HC Deb 18 February 1920 vol 125 cc867-70

asked the Prime Minister if the Inter-Allied Council has decided to maintain Turkish rule at Constantinople, and whether he will arrange that the British public shall receive as much and as prompt information as the French public?

54. Lieut.-Colonel Sir S. HOARE

asked the Prime Minister whether he can make any statement to reassure the Armenian and Christian people of the Turkish Empire that the pledges and promises given to them will be strictly carried out?

56. Colonel P. WILLIAMS

asked the Prime Minister whether His Majesty's Government stand to the pledges they gave during the War, and repeated recently in both Houses of Parliament, that the Armenian and other subject races should be delivered from the dominion of Turkey?

57. Mr. O'CONNOR

asked the Prime Minister what part of Armenian territory it is proposed to leave under the domination of Turkey; whether the recent massacres and expulsions of Armenians are sufficient reasons for so leaving those territories; and, if not, whether he will say why the promises made by His Majesty's Government during the War are not to be carried out?


asked the Prime Minister whether, as part of the treaty with Turkey, he will see that the Christian races which are still loft in subjection are secured the right of carrying arms to protect themselves if their allies in the late War fail to secure them protection?

Mr. BONAR LAW (Leader of the House)

I do not think that it is necessary to assure my hon. Friends and the House that the protection of the races referred to in the questions is one of the most vital subjects to be decided in the Turkish Treaty, and the steps necessary to secure that protection are being considered at the Conference, but it is not possible to report from day to day the progress of the discussions now-proceeding. In consequence, however, of the massacres in Armenia, and with the view of putting a stop to them, our representative in Constantinople was authorised to announce that the Peace Conference did propose to leave the Turks in Constantinople, but that, unless the massacres ceased, the decision of the Peace Conference would probably be modified, to the detriment of Turkey.

Lieut.-Colonel A. MURRAY

Is the right hon. Gentleman aware that this leakage of information, which emanated from London, is constantly occurring, and can he take steps to put a stop to it?


At the very beginning of the Conference that subject was taken up by the representatives of all the Allied countries, who recognised that nothing could be worse for the Peace Conference than that leakage, and we have done our best to prevent it.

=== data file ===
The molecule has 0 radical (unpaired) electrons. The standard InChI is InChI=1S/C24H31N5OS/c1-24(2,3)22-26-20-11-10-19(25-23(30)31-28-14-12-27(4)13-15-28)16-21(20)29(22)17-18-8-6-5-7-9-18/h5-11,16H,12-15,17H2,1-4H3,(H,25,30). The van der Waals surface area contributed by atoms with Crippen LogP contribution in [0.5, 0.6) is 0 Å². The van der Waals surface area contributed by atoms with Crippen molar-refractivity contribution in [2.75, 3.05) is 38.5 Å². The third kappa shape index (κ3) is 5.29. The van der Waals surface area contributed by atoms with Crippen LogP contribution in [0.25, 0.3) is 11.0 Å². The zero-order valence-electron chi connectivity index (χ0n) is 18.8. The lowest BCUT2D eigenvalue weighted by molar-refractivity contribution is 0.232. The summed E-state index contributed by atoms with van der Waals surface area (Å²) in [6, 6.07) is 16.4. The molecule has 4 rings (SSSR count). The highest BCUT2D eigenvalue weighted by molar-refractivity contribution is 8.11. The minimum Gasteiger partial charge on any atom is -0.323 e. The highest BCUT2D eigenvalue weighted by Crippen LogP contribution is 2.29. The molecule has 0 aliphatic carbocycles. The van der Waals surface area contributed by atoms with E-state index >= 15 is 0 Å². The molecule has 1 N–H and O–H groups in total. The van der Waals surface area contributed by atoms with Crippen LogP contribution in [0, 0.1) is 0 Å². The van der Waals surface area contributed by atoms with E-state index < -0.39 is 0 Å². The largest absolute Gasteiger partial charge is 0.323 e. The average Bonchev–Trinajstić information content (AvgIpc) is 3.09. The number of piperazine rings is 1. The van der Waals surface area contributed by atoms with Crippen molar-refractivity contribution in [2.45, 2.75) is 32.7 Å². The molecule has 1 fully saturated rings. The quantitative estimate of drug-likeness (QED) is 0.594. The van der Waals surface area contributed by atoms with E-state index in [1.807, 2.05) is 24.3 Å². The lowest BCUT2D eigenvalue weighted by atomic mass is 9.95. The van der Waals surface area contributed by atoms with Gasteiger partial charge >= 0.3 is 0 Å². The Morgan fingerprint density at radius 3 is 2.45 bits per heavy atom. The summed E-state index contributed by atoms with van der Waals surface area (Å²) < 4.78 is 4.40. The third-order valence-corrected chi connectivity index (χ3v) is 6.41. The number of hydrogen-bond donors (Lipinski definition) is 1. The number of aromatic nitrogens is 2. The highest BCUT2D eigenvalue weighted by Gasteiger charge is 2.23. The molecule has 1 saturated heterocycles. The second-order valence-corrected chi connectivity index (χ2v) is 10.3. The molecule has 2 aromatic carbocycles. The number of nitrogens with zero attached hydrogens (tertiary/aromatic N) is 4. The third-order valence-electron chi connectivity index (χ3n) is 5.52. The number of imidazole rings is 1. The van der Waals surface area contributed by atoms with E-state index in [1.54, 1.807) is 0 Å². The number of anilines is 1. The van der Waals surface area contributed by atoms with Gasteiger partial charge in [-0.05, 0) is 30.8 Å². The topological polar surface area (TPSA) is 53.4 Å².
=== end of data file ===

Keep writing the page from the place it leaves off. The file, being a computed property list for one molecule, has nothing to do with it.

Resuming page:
Will the right hon. Gentleman explain how he reconciles the answer he has just given with the reply which he gave to the Noble Lord (Lord E. Cecil) last Thursday, in which he stated that an inquiry with regard to the fate of Constantinople was about the last question he could answer until the whole Turkish Treaty was finished?


I do not think it is very difficult to reconcile. My own view, and I believe the view of the delegates at the Peace Conference, is that it would be undesirable to make public any part of a Treaty which has been arranged until the whole has been completed. It is very undesirable, for instance, that the Turks should learn one part of it without knowing what the whole is. But, on the other hand, this breaking out of these massacres in Armenia raises another question. We then had to decide whether or not this announcement, coupled with the statement I have made, might not be useful in preventing these massacres.


Is the Government satisfied that any pressure put upon Constantinople is likely to be effective, seeing that the massacres are being carried out by Mustapha Kamil, a Nationalist leader, and his troops, who do not acknowledge the authority of the Sultan?


We recognise that it may not be as effective as we desire, but we think it will have some effect, because, to put it mildly, there is some connection between the Nationalist movement and the Turkish Government, and our statement ought to have effect with anyone who desires the continuance of Turkish nationality.


Does not my right hon. Friend think it would be more consonant with the traditions of the House it the announcement as to the fate of Constantinople could have been made in answer to a question in this House rather than communicated to Admiral de Robeck, and through him to the papers, and reached hon. Members in that way?


I think there is no ground for any suggestion that there is want either of precedent or of courtesy to the House. The decision to send this message to Admiral de Robeck was taken with a view to preventing these massacres. It was at Constantinople alone that it could have any effect.

Sir J. D. REES

If the massacres are committed, as is now stated, independently of the Central Government at Constantinople, why is the Sultan to be threatened with punishment by expulsion from his capital?


I think my hon. Friend misunderstands. It is not a case of expulsion. It is a case of the whole Turkish nationality. Our view is that there is a hope that this statement might influence the Turks.


Is my right hon. Friend aware that the news that the Turks are to be left in possession of Constantinople will be received with very grave disappointment and resentment by many thousands of people in the United Kingdom?


That is a matter for argument.

53. Mr. N. MACLEAN

asked the Prime Minister whether he will invite the League of Nations to assume the duty of delivering the subject races of Turkey, and of protecting and guiding them until they are in a position to be wholly responsible for their own government and safety?


I do not think the hon. Member's suggestion is practicable.